Ask Stew: How to Build Rest into Your Workouts

Senior airman uses dumbbells to perform biceps curls.
Senior Airman Terrence Ruffin, 16th Electronic Warfare Squadron, lifts 25-pound dumbbells at the fitness center on Eglin Air Force Base, Florida. (Samuel King/96th Test Wing Public Affairs)

Resting between sets of heavy weightlifting, lightweight circuits, running intervals or other cardio events varies in time, depending upon your goal. There typically are five goals various athletes seek when starting a training program: bigger muscles, stronger muscles, muscle stamina, cardiovascular endurance or cardiovascular event speed (run, swim, bike, other).

The amount of rest between events can mean the difference between moderate and optimal gains. Here is a question from a reader seeking to know how much time to rest between sets when not specifically stated:


When you write workouts, I notice you do not always like rest periods with weight training sets as you do with running or swimming sets. What do you recommend for rest sets in between weights, circuits, running and swimming if the goals are varied through the year like your periodization training programs?  


Great question, Bob.

The answer depends on your age, conditioning and goals.  As we age, we may need more rest between sets of everything in order to recover fully, but that time and type of rest depend on the other two factors (athlete’s conditioning and goals). Here are the types of rest you can use. My recommendation is to try several of them and see what works best for your goals, daily timeline to train and current conditioning.

Types of rest

Active rest is done typically by group training programs where the “rest” is built into workouts by doing other muscle groups immediately after each other.  For instance, a circuit where you do pull-ups and then “rest with squats” is a way to recover for the next set when muscle stamina and cardiovascular endurance is the goal. Some running endurance/muscle stamina goal workouts such as run and leg PT can challenge the lungs and legs, adding an active rest of squats, lunges, or stair climbs between running intervals of 400-800 meters.  

I prefer active rest in any activity I do. Even with building strength in lifts, I prefer to do some form of easy core activity between sets instead of just sitting in the gym and  watching people work out.

Some competitive lifters, who are trying to avoid gaining too much weight or want to lose weight while maintaining strength, may hop on a cardio machine for 3-5 minutes  between sets to keep burning calories and recover for the next heavy lift. You typically do not see active rest in optimal performance goals for strength and hypertrophy, but workouts can be adjusted to make the most effective use of time and athletic conditioning as needed.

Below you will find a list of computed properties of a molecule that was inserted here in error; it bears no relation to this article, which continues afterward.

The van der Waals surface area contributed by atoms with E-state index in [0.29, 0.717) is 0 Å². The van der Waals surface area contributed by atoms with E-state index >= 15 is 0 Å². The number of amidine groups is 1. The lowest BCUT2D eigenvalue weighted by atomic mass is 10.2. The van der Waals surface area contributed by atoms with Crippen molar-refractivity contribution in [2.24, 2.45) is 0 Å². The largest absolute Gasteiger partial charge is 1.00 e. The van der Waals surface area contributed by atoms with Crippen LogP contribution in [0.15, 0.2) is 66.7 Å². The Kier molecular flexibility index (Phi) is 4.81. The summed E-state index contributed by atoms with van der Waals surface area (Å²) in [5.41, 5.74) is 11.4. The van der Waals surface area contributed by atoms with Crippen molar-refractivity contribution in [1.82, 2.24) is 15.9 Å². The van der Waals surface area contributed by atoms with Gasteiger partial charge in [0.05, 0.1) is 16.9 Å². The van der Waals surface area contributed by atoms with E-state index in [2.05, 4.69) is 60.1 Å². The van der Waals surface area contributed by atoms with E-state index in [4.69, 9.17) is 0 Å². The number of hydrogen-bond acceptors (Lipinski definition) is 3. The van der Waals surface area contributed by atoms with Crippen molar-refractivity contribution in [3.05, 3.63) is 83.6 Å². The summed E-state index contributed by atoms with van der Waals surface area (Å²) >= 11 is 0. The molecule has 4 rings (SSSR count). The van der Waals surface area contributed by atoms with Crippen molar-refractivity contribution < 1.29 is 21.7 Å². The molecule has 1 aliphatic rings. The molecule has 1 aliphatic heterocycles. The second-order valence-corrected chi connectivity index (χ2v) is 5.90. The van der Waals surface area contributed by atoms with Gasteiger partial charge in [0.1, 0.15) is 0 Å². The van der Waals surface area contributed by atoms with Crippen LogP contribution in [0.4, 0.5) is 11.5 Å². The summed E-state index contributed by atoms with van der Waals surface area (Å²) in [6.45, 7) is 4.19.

Inactive rest can be done in all athletic goals and is by far the most common rest type. It means actually doing nothing between sets. Simply walking between sprint intervals, walking to get a sip of water or sitting between lifts are examples of inactive rest. The time depends upon the activity and goal. 

  1. Short rest periods are defined typically as 1-2 minutes (between sets) in the weight-lifting and muscle-growth (hypertrophy) training, with a moderate level of repetitions and weight.  Doing repetitions in the 6-12 zone will help you build muscle optimally when done with moderate to heavy weights.
  2. Longer Rest Periods are 3-5 minutes between sets. You will see this type of rest period when power lifters and heavy weight-training goals (1-5 rep max weight lifted: 1-5RM) are being chased. The three-minute zone is ideal, as it allows for the body to refuel itself and not cool down too much. If you think 3-5 minutes is a long time to rest, try being a sprinter. If a sprinter seeks to increase speed for 50-100 meters, consider resting 30-60 seconds per 10 meters between sets but keep moving.
  3. Ratio rest depends on the goal as well as the conditioning of the athlete. For instance, if sprinting, an athlete may want to have a rest-to-work ratio of 1:1 if fast-paced endurance is sought or even 2:1 or longer if working on pure sprinting speed.  As an example, an athlete seeking to run 400 meters for multiple sets to increase the pace of the 1.5-mile timed run, may strive to rest as long as it took to run or as progress is made to push themselves to rest 50% of the run time.  A person running a 1:30 400-meter pace may first start out at 1:30 rest and advance to 45 seconds of rest as improvement in cardiovascular endurance increases.

In the end, it is up to you, your goals and abilities as to what you can do with an active rest or if you need longer periods of inactive rest. The goal is to be recovered as best you can for the next working set. Sometimes staying tired and getting into the condition to handle minimal rest is part of the program goals. That's especially true when the days are long and turn into night, as many of the military selection programs for special operations require.

Stew Smith is a former Navy SEAL and fitness author certified as a Strength and Conditioning Specialist (CSCS) with the National Strength and Conditioning Association. Visit his Fitness eBook store if you’re looking to start a workout program to create a healthy lifestyle. Send your fitness questions to

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